In conclusion, images with color FCM images are significantly simpler to interpret than greyscale images for dermatologists and pathologists who are not expert in CM. Furthermore, thanks to processing by sample freezing, the sample is completely flat. Therefore, complete sample images can be obtained, without losing mosaics due to sample folding. These are all important advantages compared with traditional images obtained with CM. Nevertheless, more studies are needed to validate this new technique.

Funding

This study did not receive any funding.

Conflicts of interest

The authors declare that they have no conflicts of interest.

References
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C. Longo, M. Ragazzi, M. Rajadhyaksha, K. Nehal, A. Bennassar, G. Pellacani, et al.
In vivo and ex vivo confocal microscopy for dermatologic and Mohs surgeons.
Dermatol Clin, 34 (2016), pp. 497-504
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Ex vivo (fluorescence) confocal microscopy in surgical pathology: state of the art.
Adv Anat Pathol, 23 (2016), pp. 159-169
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Ex vivo fluorescence confocal microscopy for fast evaluation of tumour margins during Mohs surgery.
Br J Dermatol, 170 (2014), pp. 360-365
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D.S. Gareau, Y. Li, B. Huang, Z. Eastman, K.S. Nehal, M. Rajadhyaksha.
Confocal mosaicing microscopy in Mohs skin excisions: feasibility of rapid surgical pathology.
J Biomed Opt, 13 (2008),
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Research techniques made simple: noninvasive imaging technologies for the delineation of basal cell carcinomas.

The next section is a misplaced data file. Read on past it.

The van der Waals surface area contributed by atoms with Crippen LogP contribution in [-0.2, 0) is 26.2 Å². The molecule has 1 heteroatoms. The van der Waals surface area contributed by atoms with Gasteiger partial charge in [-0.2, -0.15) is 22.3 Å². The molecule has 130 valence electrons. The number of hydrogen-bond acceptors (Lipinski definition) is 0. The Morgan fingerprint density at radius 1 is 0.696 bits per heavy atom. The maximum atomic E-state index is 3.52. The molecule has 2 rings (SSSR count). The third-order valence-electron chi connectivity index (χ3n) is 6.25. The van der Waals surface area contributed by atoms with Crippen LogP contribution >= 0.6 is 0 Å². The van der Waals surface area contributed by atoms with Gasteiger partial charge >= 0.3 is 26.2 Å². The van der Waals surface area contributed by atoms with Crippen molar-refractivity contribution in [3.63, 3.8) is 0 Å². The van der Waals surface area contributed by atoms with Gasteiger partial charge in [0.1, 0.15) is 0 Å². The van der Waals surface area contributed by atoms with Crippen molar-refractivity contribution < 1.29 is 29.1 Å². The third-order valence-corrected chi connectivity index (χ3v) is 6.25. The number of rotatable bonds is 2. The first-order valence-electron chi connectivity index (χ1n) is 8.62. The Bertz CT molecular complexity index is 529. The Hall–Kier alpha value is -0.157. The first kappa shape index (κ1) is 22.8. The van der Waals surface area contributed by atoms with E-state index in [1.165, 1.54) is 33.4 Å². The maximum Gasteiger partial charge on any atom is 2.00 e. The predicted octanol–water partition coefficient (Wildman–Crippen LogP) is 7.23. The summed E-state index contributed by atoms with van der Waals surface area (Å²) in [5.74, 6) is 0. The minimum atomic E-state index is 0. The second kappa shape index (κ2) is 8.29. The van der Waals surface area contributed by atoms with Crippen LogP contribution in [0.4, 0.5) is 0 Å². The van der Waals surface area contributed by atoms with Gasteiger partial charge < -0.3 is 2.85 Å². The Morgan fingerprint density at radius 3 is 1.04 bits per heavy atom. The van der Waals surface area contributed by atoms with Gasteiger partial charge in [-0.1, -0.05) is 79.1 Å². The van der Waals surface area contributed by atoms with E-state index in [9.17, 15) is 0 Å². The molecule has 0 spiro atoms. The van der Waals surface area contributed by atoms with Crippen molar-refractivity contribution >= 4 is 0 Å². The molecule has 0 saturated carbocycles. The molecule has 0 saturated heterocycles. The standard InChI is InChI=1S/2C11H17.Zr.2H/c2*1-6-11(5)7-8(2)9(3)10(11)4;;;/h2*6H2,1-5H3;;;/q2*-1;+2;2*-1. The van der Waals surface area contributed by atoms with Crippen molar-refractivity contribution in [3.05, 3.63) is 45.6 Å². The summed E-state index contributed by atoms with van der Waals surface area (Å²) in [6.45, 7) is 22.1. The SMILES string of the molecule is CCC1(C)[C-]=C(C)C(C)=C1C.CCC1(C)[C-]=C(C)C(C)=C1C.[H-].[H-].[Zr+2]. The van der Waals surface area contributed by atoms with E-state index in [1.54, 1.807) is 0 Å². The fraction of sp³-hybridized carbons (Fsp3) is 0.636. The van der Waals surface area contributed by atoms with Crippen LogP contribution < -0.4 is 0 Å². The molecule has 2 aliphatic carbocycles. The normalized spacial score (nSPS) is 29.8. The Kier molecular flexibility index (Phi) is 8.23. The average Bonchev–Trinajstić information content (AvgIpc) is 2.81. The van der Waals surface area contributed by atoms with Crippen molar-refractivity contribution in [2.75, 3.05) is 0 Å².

J Invest Dermatol, 136 (2016), pp. e33-8
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A. Villarreal-Martinez, A. Bennàssar, S. Gonzalez, J. Malvehy, S. Puig.
Application of in vivo reflectance confocal microscopy (RCM) and ex vivo fluorescence confocal microscopy (FCM) in most common subtypes of Basal Cell Carcinoma and correlation with histopathology.
Br J Dermatol, (2018), pp. 0-3
[7]
M. Sendín-Martín, A. Bennàssar, K.L. Levitsky, J.J. Domínguez-Cruz.
Ex vivo confocal microscopy of basal cell carcinoma on a 3-color scale.
[8]
A.J. McGahon, S.J. Martin, R.P. Bissonnette, A. Mahboubi, Y. Shi, R.J. Mogil, et al.
The end of the (cell) line: methods for the study of apoptosis in vitro.
Methods Cell Biol, 46 (1995), pp. 153-185

Please cite this article as: Sendín-Martín M, Domínguez-Cruz JJ, Levitsky K-L, Conejo-Mir Sánchez J. Microscopía confocal de fluorescencia ex vivo en escala de tres colores (mcf-3cs): una nueva técnica de imagen. Actas Dermosifiliogr. 2020. https://doi.org/10.1016/j.ad.2019.04.010